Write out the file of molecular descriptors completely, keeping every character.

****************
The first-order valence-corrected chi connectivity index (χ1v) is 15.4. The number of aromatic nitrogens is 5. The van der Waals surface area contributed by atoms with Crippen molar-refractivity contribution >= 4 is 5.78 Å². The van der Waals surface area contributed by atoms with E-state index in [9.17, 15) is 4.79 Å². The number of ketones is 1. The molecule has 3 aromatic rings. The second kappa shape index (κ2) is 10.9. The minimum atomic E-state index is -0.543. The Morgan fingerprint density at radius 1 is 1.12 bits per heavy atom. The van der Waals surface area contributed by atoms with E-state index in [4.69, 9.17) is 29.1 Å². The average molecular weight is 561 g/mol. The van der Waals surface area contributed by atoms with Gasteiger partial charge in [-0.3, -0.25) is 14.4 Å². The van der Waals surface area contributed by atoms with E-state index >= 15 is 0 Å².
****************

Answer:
The first-order valence-corrected chi connectivity index (χ1v) is 15.4. The number of aromatic nitrogens is 5. The van der Waals surface area contributed by atoms with Crippen molar-refractivity contribution >= 4 is 5.78 Å². The van der Waals surface area contributed by atoms with E-state index in [9.17, 15) is 4.79 Å². The number of ketones is 1. The molecule has 3 aromatic rings. The second kappa shape index (κ2) is 10.9. The minimum atomic E-state index is -0.543. The Morgan fingerprint density at radius 1 is 1.12 bits per heavy atom. The van der Waals surface area contributed by atoms with E-state index in [4.69, 9.17) is 29.1 Å². The average molecular weight is 561 g/mol. The van der Waals surface area contributed by atoms with Gasteiger partial charge in [-0.3, -0.25) is 14.4 Å². The van der Waals surface area contributed by atoms with E-state index >= 15 is 0 Å².